June 8, 2020 | Insight

Israeli and American Strategic Opportunities Amidst the COVID-19 Crisis

June 8, 2020 Insight

Israeli and American Strategic Opportunities Amidst the COVID-19 Crisis

Albert Einstein once said that in the middle of any difficulty lies an opportunity. The COVID-19 pandemic poses enormous challenges to the Middle East, but the strategic opportunities for the United States and Israel are coming into focus as Israel gets a handle on the virus.

Three months since the eruption of the coronavirus pandemic in Israel, the Jewish state has successfully combatted the virus. After about 18,000 cases and 300 deaths, Israel has started to flatten the curve and reopen its businesses and schools. Admittedly, there are still outbreaks. But the public health system has proven capable of taming them in real time.

The situation in the West Bank and Gaza is also better than expected, with only 472 cases and three deaths officially reported. Those numbers may be higher, considering Gaza’s densely populated inhabitants and tight control by the authoritarian terrorist group Hamas. Still, behind the scenes, cooperation with Israel to battle the virus has been strong and effective – in both territories. Israel has organized the delivery of testing kits, disinfectant material, masks, ventilators, and medicine to the West Bank and Gaza, thereby reducing the number of infections.

Israel’s success stems from several key factors. The Jewish state has very few entry ports, a relatively young population, state-of-the-art hospitals, and extensive experience in quickly and effectively mobilizing its society for emergency situations.

By contrast, Israel’s neighbors – particularly the Islamic Republic of Iran – continue to face profound difficulties. Over the past several months, the coronavirus has ravaged Iran, with almost 174,000 infections and over 8,000 deaths, according to official government statistics. However, in light of Tehran’s efforts to downplay the virus’ impact, coupled with poor reporting and even poorer treatment among the country’s remote provinces, the true numbers are likely much higher. Meanwhile, amidst continued U.S. sanctions pressure, Iran’s economy continues its downward spiral.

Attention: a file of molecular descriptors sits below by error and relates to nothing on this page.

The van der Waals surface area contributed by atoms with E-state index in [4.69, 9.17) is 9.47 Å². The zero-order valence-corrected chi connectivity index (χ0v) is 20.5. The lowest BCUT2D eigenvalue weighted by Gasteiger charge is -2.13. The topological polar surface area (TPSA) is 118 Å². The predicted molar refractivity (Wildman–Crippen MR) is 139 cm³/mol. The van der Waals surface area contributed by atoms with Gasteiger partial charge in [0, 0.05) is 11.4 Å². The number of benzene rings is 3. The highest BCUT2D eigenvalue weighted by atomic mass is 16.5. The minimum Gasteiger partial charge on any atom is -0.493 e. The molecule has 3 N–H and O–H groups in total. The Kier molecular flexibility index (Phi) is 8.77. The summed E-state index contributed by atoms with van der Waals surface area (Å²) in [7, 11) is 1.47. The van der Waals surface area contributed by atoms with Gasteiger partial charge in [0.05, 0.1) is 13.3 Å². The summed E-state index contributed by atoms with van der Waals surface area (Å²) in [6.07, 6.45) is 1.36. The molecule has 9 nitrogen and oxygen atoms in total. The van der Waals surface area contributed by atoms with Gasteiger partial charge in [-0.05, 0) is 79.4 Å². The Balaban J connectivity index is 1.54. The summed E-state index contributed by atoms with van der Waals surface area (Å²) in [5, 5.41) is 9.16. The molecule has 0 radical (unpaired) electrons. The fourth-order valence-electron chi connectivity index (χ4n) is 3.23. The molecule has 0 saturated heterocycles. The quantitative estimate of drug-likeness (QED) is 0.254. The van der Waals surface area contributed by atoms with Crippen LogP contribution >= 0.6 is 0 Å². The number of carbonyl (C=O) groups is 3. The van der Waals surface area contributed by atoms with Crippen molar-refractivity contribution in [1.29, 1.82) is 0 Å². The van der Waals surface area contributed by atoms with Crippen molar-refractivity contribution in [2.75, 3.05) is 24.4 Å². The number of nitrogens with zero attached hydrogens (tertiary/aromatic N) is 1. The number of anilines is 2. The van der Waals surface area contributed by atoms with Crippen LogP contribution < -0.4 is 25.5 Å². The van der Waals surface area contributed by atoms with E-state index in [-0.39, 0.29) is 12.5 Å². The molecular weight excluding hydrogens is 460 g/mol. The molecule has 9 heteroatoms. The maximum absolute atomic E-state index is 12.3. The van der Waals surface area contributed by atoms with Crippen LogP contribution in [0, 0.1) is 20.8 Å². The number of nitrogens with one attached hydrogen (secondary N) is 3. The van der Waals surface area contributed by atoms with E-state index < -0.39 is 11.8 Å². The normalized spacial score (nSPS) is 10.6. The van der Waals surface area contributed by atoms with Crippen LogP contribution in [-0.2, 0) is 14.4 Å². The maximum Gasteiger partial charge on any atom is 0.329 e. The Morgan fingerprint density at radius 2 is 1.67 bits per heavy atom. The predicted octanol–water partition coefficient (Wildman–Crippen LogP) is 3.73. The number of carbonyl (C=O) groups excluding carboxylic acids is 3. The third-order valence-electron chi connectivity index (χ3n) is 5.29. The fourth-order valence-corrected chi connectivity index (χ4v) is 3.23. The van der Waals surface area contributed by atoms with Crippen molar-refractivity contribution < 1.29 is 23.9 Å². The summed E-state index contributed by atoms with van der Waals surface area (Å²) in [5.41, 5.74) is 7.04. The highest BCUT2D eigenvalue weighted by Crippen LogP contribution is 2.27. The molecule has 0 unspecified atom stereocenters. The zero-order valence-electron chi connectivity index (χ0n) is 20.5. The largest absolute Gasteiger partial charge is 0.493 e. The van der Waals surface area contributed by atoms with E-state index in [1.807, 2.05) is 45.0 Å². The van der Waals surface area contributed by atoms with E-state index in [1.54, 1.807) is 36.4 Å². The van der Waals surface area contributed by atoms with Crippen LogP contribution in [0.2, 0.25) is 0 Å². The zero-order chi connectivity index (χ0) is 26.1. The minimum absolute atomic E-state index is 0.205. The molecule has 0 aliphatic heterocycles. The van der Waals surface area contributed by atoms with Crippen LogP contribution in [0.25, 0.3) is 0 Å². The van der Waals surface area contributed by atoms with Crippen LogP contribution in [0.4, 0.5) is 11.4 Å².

The impact of COVID-19 on Lebanon is significant as well. While the official numbers are low, with about 1,350 cases and 30 deaths, the actual number is probably much greater due to insufficient testing and the government’s efforts to conceal the scale of the problem. At the same time, Lebanon faces a crippling economic crisis. The government has defaulted on its debt. The country is reeling from massive inflation, growing unemployment, and a banking system that is restricting withdrawals. The International Monetary Fund or World Bank would normally offer a lifeline to a country such as Lebanon, but the dominance of the terrorist group Hezbollah, with its accompanying corruption and illicit financial activity, makes that all but impossible.

In Syria, only 144 COVID-19 cases have been officially reported. This is because Syria is a failed state after nearly nine years of devastating civil war. The country’s public health sector is virtually nonexistent. Moreover, the regime is adopting a policy of concealment. At present, the regime’s top priority is to stay in power and to enable Iran to facilitate the transfer of weapons through Syria to arm Tehran’s regional proxies. This is undoubtedly exacerbating the virus’ spread.

The chaos in Iran, Lebanon, and Syria – coupled with Israel’s contrasting stability – presents Jerusalem and Washington with strategic opportunities to advance their interests in the region.

First, Israel should explore the possibility of reaching a more formal and enduring ceasefire with Hamas in Gaza. The terrorist group, like Israel, has an interest in ensuring that the coronavirus proliferates no further. Hamas has dangled the possibility of prisoner swaps, which could be an incentive for a longer term understanding between the parties. The question now is whether this cooperation can be formalized and leveraged to stabilize the region further. Israel’s proposed unilateral annexation of parts of the West Bank could jeopardize any such arrangement.